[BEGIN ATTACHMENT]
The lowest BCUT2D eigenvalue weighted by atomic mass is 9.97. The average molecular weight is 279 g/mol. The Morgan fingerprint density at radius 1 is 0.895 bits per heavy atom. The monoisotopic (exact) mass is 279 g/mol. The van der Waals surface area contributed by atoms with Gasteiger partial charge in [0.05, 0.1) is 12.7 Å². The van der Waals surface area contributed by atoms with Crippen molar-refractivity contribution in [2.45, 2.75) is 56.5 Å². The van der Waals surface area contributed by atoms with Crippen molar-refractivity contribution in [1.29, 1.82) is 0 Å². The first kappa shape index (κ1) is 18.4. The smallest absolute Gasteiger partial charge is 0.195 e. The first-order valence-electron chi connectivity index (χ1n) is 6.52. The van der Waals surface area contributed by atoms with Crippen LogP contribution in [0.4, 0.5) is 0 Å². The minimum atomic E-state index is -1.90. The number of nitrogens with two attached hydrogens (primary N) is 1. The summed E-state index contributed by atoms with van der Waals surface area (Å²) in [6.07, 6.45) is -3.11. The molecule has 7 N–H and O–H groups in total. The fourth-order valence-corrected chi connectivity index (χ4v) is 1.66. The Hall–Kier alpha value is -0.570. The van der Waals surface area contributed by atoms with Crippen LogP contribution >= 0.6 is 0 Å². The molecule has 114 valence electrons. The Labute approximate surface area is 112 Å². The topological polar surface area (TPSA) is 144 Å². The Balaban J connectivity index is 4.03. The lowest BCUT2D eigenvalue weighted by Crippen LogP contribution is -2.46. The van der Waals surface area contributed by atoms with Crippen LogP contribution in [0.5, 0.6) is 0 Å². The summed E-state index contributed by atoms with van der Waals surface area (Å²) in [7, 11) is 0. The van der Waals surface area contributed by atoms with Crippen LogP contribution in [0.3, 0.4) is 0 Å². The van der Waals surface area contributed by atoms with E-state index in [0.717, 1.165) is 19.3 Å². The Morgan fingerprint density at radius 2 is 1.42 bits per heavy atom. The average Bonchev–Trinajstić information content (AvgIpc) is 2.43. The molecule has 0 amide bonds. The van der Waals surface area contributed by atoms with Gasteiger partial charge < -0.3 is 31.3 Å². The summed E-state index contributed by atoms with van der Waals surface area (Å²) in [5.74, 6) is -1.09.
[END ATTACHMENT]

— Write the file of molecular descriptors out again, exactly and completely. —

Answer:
The lowest BCUT2D eigenvalue weighted by atomic mass is 9.97. The average molecular weight is 279 g/mol. The Morgan fingerprint density at radius 1 is 0.895 bits per heavy atom. The monoisotopic (exact) mass is 279 g/mol. The van der Waals surface area contributed by atoms with Gasteiger partial charge in [0.05, 0.1) is 12.7 Å². The van der Waals surface area contributed by atoms with Crippen molar-refractivity contribution in [2.45, 2.75) is 56.5 Å². The van der Waals surface area contributed by atoms with Crippen molar-refractivity contribution in [1.29, 1.82) is 0 Å². The first kappa shape index (κ1) is 18.4. The smallest absolute Gasteiger partial charge is 0.195 e. The first-order valence-electron chi connectivity index (χ1n) is 6.52. The van der Waals surface area contributed by atoms with Crippen LogP contribution in [0.4, 0.5) is 0 Å². The minimum atomic E-state index is -1.90. The number of nitrogens with two attached hydrogens (primary N) is 1. The summed E-state index contributed by atoms with van der Waals surface area (Å²) in [6.07, 6.45) is -3.11. The molecule has 7 N–H and O–H groups in total. The fourth-order valence-corrected chi connectivity index (χ4v) is 1.66. The Hall–Kier alpha value is -0.570. The van der Waals surface area contributed by atoms with Crippen LogP contribution >= 0.6 is 0 Å². The molecule has 114 valence electrons. The Labute approximate surface area is 112 Å². The topological polar surface area (TPSA) is 144 Å². The Balaban J connectivity index is 4.03. The lowest BCUT2D eigenvalue weighted by Crippen LogP contribution is -2.46. The van der Waals surface area contributed by atoms with Crippen LogP contribution in [0.5, 0.6) is 0 Å². The summed E-state index contributed by atoms with van der Waals surface area (Å²) in [7, 11) is 0. The van der Waals surface area contributed by atoms with Crippen LogP contribution in [0.3, 0.4) is 0 Å². The van der Waals surface area contributed by atoms with E-state index in [0.717, 1.165) is 19.3 Å². The Morgan fingerprint density at radius 2 is 1.42 bits per heavy atom. The average Bonchev–Trinajstić information content (AvgIpc) is 2.43. The molecule has 0 amide bonds. The van der Waals surface area contributed by atoms with Gasteiger partial charge < -0.3 is 31.3 Å². The summed E-state index contributed by atoms with van der Waals surface area (Å²) in [5.74, 6) is -1.09.